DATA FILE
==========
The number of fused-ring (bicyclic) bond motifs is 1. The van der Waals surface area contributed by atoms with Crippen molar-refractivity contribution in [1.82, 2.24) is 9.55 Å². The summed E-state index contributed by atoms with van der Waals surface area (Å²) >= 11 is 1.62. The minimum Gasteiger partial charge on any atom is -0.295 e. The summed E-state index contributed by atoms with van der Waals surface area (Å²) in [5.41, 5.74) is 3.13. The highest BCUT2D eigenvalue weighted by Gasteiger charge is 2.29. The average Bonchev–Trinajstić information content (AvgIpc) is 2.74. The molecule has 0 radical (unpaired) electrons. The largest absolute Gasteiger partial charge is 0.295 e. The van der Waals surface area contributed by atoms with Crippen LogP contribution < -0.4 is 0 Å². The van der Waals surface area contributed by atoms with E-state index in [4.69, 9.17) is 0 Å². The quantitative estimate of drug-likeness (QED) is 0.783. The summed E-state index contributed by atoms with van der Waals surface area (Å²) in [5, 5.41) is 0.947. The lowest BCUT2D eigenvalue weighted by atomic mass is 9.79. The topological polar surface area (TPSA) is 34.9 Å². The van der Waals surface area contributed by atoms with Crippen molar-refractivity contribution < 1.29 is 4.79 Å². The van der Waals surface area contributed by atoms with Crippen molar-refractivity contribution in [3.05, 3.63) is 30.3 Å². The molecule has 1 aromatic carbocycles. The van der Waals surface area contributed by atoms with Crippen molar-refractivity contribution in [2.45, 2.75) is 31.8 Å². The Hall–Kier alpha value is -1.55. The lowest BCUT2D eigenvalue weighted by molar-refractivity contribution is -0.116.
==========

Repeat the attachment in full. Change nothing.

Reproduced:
The number of fused-ring (bicyclic) bond motifs is 1. The van der Waals surface area contributed by atoms with Crippen molar-refractivity contribution in [1.82, 2.24) is 9.55 Å². The summed E-state index contributed by atoms with van der Waals surface area (Å²) >= 11 is 1.62. The minimum Gasteiger partial charge on any atom is -0.295 e. The summed E-state index contributed by atoms with van der Waals surface area (Å²) in [5.41, 5.74) is 3.13. The highest BCUT2D eigenvalue weighted by Gasteiger charge is 2.29. The average Bonchev–Trinajstić information content (AvgIpc) is 2.74. The molecule has 0 radical (unpaired) electrons. The largest absolute Gasteiger partial charge is 0.295 e. The van der Waals surface area contributed by atoms with Crippen LogP contribution < -0.4 is 0 Å². The van der Waals surface area contributed by atoms with E-state index in [4.69, 9.17) is 0 Å². The quantitative estimate of drug-likeness (QED) is 0.783. The summed E-state index contributed by atoms with van der Waals surface area (Å²) in [5, 5.41) is 0.947. The lowest BCUT2D eigenvalue weighted by atomic mass is 9.79. The topological polar surface area (TPSA) is 34.9 Å². The van der Waals surface area contributed by atoms with Crippen molar-refractivity contribution < 1.29 is 4.79 Å². The van der Waals surface area contributed by atoms with Crippen molar-refractivity contribution in [3.05, 3.63) is 30.3 Å². The molecule has 1 aromatic carbocycles. The van der Waals surface area contributed by atoms with Crippen molar-refractivity contribution in [2.45, 2.75) is 31.8 Å². The Hall–Kier alpha value is -1.55. The lowest BCUT2D eigenvalue weighted by molar-refractivity contribution is -0.116.